October 8th is my favorite day of the year. I don’t know why. I guess I like the number eight and October is my favorite month. It looks nice written out: 8 October. “Eight Octo” sounds cool. It’s the same thing twice said differently.

At midnight on October 8th, which was five hours ago, I wrote a letter to a woman I haven’t seen in ten years. I drove to her parents’ house in Nokesville and left that letter in her parents’ mailbox. On the envelope I specified that it was OK for her mother or father to read the letter aloud to her over the phone (assuming she no longer lives there—which, as a twenty-eight-year-old woman, I imagine is the case).

It started to rain a little. I got back in the car and put on Jessica Pratt’s album. I drove for miles beneath black trees to the street where I grew up. I put the car in reverse and backed down a gravel road near my childhood home. I parked in the exact spot where I lost my virginity. I got out and went into the nearby field.

The blood moon was in the sky. It was huge and weird. The sky was so clear. There was a fleet of ghostly clouds passing over. As I walked down the gravel road toward the low grass, the clouds floated below the moon. The ground was light and then dark and light again. It went on like this till I got to the center of the field where I knew a tree had once been. The tree was still there. In my head I called it “the suicide tree” because Madeleine and I had once sat beneath it talking about all the times we’d ever thought about suicide.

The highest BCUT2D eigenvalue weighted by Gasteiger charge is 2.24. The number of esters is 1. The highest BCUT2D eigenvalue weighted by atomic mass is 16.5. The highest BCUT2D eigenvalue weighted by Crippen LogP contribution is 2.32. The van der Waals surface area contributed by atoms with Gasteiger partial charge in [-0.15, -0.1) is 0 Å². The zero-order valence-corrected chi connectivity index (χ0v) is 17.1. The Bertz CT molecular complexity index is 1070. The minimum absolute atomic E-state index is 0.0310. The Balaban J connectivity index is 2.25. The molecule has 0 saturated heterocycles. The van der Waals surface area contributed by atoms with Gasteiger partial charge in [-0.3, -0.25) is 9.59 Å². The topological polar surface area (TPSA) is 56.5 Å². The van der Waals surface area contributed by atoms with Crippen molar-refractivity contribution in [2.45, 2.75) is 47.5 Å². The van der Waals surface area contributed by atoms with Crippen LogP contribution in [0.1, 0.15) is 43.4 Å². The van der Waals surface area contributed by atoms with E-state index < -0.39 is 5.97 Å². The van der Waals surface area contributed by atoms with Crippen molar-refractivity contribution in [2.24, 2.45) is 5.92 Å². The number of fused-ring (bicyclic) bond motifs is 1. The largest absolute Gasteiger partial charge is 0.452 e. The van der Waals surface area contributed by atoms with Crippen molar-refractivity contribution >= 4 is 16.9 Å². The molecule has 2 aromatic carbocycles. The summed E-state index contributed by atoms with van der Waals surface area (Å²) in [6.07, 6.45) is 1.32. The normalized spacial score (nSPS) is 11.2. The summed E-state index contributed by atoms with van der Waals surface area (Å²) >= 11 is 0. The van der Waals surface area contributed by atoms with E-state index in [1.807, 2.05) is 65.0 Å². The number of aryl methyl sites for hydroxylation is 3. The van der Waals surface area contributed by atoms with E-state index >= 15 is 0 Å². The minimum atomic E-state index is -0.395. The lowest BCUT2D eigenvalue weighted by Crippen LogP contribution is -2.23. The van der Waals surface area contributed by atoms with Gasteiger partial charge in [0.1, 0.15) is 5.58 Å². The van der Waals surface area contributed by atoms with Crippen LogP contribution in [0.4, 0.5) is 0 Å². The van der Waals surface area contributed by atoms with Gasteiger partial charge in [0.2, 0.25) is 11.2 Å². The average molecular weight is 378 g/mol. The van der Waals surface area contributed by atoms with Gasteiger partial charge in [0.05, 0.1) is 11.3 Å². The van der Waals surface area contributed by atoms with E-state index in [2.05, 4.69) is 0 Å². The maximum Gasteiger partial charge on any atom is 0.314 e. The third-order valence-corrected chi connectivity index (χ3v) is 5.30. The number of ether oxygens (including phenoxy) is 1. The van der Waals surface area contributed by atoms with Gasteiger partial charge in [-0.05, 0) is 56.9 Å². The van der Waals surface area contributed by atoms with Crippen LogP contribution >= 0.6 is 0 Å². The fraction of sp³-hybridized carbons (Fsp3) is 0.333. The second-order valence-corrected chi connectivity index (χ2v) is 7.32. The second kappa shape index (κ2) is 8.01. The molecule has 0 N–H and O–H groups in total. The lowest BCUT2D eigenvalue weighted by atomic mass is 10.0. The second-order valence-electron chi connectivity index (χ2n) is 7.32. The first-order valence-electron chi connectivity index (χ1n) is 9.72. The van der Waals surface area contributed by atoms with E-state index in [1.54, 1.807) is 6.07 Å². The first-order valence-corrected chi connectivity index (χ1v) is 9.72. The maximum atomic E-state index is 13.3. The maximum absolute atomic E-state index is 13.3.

It was nice, back then, to talk about something like that, and to hear that someone else had felt the same way, and to feel comforted that you were both still alive.

I stood by the suicide tree and scanned the field. The air was cool. It was windy but it felt good on my face. I didn’t feel cold at all. There were little animals running through the tall grass. I could hear insects in the trees. I thought, if what awaited me after death was an eternity in a windy, moonlit field on October 8th in Virginia, then I would be OK dying right then and there—because what came next was what came before, only it would last forever.

And of course there would be no such thing as time. I would walk down those old roads and through those rain-soaked fields alone, thinking nothing. I would be there with the moon and the grass and the trees and the little animals and the insects and that would be my own little painless universe.